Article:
Theoretical arguments for the tax sensitivity of capital structures are convincing. Empirical findings instead have for years been rather weak. Even today, despite a surge of studies providing point estimates for the tax effect on corporate capital structure, the empirical evidence remains ambiguous. Surprisingly, however, no study has ever quantitatively examined the factors which determine the variation in empirical evidence.

The contribution of this paper is to fill this gap. It provides a comprehensive quantitative review of the empirical literature on the impact of taxation on corporate debt financing. Synthesizing the evidence from over 1,000 primary estimates extracted out of 46 studies, we find that this impact is indeed quite substantial. Our results suggest that, in particular, the tax rate proxy used for identification determines the outcome of primary analyses. More refined measures like the simulated marginal tax rate suggested by Graham (1996, 1999) avoid a significant downward bias in estimates for the debt response to tax. Moreover, we find that debt characteristics, the econometric specification, the set of control-variables, and publication selection in primary studies exert significant influence on estimated tax effects. Accounting for all potential misspecification biases by means of meta-regression analyses, we predict a marginal tax effect on the debt ratio of 0.3.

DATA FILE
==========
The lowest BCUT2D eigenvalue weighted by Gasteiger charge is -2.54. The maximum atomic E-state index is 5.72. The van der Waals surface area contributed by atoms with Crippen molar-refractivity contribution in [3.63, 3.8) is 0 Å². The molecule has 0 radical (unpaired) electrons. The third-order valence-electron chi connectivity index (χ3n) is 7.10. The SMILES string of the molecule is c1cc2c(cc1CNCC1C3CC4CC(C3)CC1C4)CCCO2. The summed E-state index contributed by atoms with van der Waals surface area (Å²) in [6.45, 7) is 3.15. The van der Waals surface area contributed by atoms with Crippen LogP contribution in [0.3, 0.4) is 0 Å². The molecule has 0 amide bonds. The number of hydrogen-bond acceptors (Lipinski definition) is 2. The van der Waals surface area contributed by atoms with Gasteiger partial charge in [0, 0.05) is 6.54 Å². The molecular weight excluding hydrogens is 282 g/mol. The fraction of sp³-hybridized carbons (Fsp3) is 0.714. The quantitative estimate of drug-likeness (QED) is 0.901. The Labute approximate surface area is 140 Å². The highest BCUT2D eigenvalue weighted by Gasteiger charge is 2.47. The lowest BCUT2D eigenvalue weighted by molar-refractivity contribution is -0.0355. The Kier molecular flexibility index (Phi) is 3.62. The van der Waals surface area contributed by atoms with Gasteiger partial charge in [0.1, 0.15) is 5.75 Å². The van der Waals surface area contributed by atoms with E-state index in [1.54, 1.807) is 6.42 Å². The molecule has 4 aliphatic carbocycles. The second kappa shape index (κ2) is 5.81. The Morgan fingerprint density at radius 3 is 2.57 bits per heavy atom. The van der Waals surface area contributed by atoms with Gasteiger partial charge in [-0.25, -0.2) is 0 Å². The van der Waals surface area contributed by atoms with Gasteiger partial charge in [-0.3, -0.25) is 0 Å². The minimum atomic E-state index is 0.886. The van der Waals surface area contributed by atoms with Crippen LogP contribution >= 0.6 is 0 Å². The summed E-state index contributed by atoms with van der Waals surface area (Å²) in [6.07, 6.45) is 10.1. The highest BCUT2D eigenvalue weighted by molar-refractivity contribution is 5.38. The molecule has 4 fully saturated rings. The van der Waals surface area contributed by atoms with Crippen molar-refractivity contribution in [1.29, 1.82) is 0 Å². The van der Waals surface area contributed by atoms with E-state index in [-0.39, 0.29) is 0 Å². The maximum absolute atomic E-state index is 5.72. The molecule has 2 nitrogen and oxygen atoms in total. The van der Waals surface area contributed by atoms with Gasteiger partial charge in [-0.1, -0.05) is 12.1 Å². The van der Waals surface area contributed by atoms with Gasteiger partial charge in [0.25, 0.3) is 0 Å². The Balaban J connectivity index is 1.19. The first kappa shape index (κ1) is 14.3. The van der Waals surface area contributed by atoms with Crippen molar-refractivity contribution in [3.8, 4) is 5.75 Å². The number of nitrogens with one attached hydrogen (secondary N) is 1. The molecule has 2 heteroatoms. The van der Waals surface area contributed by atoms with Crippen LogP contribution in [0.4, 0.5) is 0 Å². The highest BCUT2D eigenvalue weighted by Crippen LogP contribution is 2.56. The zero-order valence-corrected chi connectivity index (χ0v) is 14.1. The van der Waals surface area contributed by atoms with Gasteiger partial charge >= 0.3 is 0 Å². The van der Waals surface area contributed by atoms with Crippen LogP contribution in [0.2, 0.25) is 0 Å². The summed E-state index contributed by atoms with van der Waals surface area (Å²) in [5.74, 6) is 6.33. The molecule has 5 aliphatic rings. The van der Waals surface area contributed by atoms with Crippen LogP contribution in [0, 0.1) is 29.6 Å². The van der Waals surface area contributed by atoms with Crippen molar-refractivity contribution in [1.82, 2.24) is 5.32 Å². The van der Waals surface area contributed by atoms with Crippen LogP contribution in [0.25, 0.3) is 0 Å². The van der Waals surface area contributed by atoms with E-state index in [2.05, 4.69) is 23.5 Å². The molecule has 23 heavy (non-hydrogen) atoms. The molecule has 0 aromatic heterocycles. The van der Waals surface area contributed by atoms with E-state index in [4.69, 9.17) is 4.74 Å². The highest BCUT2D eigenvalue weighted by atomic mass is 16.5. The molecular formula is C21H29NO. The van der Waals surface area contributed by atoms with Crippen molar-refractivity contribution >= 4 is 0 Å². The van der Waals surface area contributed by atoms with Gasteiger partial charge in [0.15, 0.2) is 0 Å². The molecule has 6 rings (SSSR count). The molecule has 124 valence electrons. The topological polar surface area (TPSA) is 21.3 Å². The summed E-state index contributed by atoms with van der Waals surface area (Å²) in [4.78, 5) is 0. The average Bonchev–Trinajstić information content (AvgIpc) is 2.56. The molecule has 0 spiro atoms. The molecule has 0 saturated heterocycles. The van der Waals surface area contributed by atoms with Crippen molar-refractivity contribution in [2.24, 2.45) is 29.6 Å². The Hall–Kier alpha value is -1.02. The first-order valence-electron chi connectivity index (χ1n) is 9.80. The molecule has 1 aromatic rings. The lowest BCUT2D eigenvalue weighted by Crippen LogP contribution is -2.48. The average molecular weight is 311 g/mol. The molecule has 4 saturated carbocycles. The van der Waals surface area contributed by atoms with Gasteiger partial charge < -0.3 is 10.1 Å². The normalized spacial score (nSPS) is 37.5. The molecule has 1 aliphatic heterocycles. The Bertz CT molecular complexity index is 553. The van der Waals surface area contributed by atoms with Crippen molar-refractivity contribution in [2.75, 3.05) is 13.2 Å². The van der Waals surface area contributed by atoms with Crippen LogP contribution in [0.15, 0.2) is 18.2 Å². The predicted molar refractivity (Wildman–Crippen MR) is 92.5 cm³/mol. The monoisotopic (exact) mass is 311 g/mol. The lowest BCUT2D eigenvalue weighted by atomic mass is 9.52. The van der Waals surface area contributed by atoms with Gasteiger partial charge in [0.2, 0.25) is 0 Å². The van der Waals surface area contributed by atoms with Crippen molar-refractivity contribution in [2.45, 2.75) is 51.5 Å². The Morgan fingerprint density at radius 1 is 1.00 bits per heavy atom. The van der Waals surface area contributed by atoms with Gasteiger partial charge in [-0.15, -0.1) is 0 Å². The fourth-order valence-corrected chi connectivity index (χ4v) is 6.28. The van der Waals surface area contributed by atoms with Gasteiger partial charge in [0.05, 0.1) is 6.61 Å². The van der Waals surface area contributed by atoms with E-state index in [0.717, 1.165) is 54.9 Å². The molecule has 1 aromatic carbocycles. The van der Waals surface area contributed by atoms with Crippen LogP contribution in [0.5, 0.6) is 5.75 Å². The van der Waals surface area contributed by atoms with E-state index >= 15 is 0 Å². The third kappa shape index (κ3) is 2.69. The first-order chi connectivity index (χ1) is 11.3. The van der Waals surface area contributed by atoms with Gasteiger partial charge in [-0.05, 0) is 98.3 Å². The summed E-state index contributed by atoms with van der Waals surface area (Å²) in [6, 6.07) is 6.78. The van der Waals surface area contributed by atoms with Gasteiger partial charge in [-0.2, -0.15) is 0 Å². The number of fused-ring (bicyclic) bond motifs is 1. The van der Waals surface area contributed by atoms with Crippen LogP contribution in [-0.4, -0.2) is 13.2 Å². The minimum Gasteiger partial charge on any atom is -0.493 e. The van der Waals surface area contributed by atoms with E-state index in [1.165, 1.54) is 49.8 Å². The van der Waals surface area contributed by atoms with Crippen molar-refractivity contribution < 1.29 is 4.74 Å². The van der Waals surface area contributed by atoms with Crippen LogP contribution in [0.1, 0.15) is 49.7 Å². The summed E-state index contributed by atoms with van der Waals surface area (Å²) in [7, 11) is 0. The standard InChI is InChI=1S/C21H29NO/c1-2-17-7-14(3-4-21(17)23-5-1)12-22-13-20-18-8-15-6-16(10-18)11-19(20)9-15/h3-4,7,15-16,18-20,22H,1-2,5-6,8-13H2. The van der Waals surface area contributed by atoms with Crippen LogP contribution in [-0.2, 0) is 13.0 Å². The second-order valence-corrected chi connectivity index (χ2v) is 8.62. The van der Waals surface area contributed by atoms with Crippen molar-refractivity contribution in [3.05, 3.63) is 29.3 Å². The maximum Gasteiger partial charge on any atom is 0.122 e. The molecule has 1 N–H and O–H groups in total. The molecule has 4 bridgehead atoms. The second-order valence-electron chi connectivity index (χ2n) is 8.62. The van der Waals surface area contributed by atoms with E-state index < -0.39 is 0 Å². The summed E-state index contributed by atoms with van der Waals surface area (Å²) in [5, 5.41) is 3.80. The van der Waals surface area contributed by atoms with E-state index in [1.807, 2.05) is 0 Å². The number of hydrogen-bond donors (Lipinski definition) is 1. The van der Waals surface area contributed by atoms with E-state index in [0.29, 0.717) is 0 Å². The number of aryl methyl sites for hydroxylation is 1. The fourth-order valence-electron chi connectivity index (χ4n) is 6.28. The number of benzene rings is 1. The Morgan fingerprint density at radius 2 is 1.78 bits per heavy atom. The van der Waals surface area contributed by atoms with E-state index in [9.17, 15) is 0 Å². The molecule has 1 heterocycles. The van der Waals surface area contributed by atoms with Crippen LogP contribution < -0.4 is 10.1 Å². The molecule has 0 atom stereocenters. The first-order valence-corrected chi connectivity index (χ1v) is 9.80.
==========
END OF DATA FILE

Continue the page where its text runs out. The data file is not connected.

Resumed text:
Capital Structure, Corporate Income Tax, Meta-Analysis